Five Things Insurers, Producers and Other Licensees Should Know About the NAIC Insurance Data Security Model Law
In the final quarter of 2017, the NAIC adopted the Insurance Data Security Model Law, making it available for consideration and adoption by the states in 2018. Some states, including South Carolina and Vermont, have already indicated their intent to include the Model Law on their 2018 legislative calendars.
The Model Law closely tracks New York’s Cybersecurity Regulation. In fact, in a drafting note, the Model Law makes clear that if a Licensee is in compliance with the New York Cybersecurity Regulation, it is also in compliance with the Model Law.
Regardless of whether, when, and in what form the Model Law is adopted in a particular state, implementing a written Information Security Program of the type described in the Model Law appears to be a good business practice for most insurance industry participants. And, with state adoption likely on the horizon, it is important for Licensees to begin to become informed now of the Model Law’s requirements, so they can be ready to implement those or similar requirements when enacted by the various states. To assist in this effort, below are five things that Licensees should know about the Model Law:
1. The Model Law applies to all Licensees under the insurance laws with few exceptions.
The Model Law covers “Licensees,” which are defined as “any person licensed, authorized to operate, or registered pursuant to the insurance laws of [State]” but does not include a risk purchasing group, a risk retention group, or a Licensee acting as an assuming insurer that is domiciled in another jurisdiction. This broad definition would include licensed insurance companies, insurance producers, excess lines brokers, insurance consultants and insurance adjusters.
2. The Model Law requires Licensees to develop a written Information Security Program.
The Model Law requires that each Licensee have a comprehensive written Information Security Program based on the Licensee’s risk assessment that contains safeguards for the protection of nonpublic information and the Licensee’s information system.
However, the Model Law provides for three limited exceptions from the Information Security Program requirements for:
- Licensees with fewer than 10 employees, including independent contractors;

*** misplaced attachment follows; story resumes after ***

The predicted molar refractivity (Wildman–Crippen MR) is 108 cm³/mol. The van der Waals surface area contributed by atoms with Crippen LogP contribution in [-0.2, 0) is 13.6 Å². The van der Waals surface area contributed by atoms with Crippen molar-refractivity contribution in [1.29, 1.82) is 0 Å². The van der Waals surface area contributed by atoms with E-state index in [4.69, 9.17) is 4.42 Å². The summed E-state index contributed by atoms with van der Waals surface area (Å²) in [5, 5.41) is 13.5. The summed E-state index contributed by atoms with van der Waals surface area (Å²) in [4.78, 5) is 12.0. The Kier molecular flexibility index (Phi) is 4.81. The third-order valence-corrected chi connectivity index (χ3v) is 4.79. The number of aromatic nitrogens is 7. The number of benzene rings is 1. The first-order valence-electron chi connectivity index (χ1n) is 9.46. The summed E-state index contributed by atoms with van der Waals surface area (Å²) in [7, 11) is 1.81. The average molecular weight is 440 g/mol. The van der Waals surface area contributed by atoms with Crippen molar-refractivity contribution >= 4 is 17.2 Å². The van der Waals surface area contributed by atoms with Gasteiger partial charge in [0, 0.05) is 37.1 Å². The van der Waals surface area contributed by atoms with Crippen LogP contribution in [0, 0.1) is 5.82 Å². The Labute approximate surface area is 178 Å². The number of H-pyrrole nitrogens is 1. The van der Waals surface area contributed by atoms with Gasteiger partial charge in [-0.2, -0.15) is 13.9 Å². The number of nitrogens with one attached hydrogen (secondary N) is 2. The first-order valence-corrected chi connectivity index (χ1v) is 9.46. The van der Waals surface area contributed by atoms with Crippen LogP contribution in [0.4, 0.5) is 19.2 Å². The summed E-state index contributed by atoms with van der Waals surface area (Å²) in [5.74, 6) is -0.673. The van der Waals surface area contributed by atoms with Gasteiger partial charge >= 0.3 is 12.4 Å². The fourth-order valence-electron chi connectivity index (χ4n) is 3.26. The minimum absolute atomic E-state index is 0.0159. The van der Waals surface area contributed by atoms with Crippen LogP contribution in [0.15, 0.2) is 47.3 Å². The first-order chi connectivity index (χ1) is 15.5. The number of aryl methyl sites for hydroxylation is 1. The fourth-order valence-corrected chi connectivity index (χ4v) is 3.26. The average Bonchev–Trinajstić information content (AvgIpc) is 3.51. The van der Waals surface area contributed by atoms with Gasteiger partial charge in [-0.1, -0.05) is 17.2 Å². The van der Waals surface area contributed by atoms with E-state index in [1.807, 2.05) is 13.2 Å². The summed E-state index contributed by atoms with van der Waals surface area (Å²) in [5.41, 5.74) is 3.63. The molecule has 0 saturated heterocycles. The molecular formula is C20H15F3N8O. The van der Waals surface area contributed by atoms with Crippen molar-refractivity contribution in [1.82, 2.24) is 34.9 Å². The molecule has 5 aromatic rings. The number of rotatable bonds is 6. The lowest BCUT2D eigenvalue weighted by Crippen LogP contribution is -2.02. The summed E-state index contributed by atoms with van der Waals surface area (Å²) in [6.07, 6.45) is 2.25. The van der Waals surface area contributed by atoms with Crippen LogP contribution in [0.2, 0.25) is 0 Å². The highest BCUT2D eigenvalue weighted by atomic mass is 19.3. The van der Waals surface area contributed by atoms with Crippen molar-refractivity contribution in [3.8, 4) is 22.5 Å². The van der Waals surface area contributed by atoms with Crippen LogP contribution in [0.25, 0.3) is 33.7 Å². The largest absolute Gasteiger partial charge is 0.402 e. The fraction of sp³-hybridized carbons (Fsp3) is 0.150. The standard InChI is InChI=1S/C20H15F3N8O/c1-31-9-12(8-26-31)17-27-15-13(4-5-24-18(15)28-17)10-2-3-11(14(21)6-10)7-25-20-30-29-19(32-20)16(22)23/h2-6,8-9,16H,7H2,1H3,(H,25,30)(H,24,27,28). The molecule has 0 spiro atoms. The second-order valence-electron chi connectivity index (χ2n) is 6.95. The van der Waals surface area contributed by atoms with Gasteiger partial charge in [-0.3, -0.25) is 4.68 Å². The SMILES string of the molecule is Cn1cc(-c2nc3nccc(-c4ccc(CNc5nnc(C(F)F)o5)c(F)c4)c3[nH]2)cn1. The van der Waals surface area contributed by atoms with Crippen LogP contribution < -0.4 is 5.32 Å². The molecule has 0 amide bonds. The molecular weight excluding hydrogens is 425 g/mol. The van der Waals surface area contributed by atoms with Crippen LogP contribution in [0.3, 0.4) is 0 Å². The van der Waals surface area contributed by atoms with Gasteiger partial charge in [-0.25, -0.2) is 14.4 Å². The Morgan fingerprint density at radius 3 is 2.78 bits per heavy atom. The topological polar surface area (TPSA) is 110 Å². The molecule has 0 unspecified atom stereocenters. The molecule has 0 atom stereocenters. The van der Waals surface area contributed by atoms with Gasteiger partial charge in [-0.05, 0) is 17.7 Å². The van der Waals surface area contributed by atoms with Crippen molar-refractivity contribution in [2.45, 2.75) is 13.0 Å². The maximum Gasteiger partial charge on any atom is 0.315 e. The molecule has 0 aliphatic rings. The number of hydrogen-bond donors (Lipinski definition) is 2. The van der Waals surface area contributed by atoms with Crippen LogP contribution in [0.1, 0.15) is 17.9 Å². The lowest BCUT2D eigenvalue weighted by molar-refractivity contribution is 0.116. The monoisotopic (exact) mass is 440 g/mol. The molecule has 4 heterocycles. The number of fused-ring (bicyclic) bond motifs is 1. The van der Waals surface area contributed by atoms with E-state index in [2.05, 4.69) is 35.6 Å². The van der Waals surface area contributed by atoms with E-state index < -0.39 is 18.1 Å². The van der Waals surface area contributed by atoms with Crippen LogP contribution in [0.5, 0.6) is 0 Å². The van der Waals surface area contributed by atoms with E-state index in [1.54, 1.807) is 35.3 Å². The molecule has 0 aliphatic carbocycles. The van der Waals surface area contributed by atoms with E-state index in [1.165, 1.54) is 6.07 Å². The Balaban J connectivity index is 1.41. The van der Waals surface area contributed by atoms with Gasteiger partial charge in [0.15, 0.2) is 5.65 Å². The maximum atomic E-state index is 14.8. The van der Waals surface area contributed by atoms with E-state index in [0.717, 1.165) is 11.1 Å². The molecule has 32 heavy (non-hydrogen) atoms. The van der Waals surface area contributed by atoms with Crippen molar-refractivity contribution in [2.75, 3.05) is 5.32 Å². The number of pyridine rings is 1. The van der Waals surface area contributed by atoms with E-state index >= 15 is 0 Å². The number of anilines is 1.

- An employee, agent, representative or designee of a Licensee, who is itself a Licensee, to the extent it is covered by the Information Security Program of the other Licensee; or
- Licensees that are subject to HIPAA that have established and maintain an Information Security Program pursuant to HIPAA.
3. A Licensee’s board of directors has oversight responsibility.
The Model Law requires that an annual written report of the Licensee’s executive management be provided to the board of directors to inform the board of the overall status of the Information Security Program and the Licensee’s compliance with the Model Law. The Model Law also provides an oversight requirement on the board to require executive management to develop, implement and maintain the Information Security Program. These requirements of the Model Law make clear that board accountability is an important part of the Licensee’s overall data security program.
4. Insurers subject to the Model Law are required to file an annual certification with the commissioner and to retain records for five years.
Annually, on February 15th, each insurer domiciled in a state that adopts the Model Law will be required to submit to the commissioner a written statement that certifies the insurer is in compliance with the requirements of its Information Security Program. Additionally, the insurer will be required to maintain records supporting the certification for a period of five years.
5. Licensees are required to exercise due diligence in selecting third-party service providers.
Licensees are ultimately responsible for oversight of their vendors and contractors who have access to protected information and must require these providers to implement measures to protect and secure information systems that are accessible to the third-party service provider.
Because the Model Law is not yet an accreditation standard, there may be significant deviations or additional requirements in adopted state versions of the Model Law. Insurance companies and other licensed entities will need to continuously monitor when the Model Law is enacted by states in which they do business and identify any deviations from the Model Law to ensure full compliance on a state-by-state basis.